The aspects of the story that I thought were really good were the scene setting.  This was a grim time and it certainly comes across here.  The Troubles were not frivolous, a lot of people lost their lives and many families were affected and the melancholy within the book is a suitable reflection of this.  It’s not a subject to be treated lightly.

I thought Liam was very well depicted.  He was also a little bit unfortunate usually managing to be in the wrong place at the wrong time.  I did have a degree of sympathy with him in that he suffered from a dreadful lack of knowledge from his mother, father and priest.  All of the other main characters, in some desperate bid to protect him or keep his life as normal as possible, conspired to withhold knowledge from him which ultimately might have been a lot more beneficial had it been shared – however, that would have shortened the story somewhat!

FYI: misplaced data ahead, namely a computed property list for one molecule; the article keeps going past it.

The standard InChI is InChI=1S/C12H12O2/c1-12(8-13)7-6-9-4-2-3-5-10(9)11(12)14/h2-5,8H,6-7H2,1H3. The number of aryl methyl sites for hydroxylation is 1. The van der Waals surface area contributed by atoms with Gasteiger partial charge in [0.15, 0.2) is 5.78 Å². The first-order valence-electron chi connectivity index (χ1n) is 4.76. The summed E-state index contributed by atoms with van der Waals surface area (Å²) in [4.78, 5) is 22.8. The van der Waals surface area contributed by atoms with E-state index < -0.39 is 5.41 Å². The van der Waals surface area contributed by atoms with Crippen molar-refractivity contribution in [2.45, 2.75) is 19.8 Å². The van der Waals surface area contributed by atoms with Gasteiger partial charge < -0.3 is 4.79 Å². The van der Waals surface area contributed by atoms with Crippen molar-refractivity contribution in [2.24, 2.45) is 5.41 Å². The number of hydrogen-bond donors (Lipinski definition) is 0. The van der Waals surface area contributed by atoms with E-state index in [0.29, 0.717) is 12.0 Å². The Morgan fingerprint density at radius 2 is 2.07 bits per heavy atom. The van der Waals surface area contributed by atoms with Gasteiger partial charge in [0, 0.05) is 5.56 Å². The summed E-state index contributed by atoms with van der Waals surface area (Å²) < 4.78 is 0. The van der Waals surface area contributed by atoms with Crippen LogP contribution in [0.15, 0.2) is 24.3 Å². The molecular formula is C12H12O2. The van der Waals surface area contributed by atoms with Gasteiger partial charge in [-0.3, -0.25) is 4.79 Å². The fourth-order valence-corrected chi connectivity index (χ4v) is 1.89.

However, I think I had more issues with the book than I would have liked.  I find it hard to read a book about a conflict like this mixed in with fantasy. I think I would have preferred to read Liam’s story without the supernatural elements attached – and to be honest the fantasy was very limited compared to the urban.  I don’t mind that in a certain respect but it feels as though the fantasy/fey elements were a little tacked on to appeal to a certain audience.  There are however further instalments planned so it just could be that the scene has been set with this novel and the fantasy elements will be much stronger in future editions.

The other issue that I had was that, as I mention above, the author has dealt with this subject in what I consider to be the right way, but, it makes for fairly melancholy reading.  If I read a fantasy novel based on non existent people in a non existent place I find that the author usually injects some humour or snark into the story and this helps to break the mood a little when you’re reading.  I don’t think this would have been appropriate in this novel and so as a result it is a fairly intense read.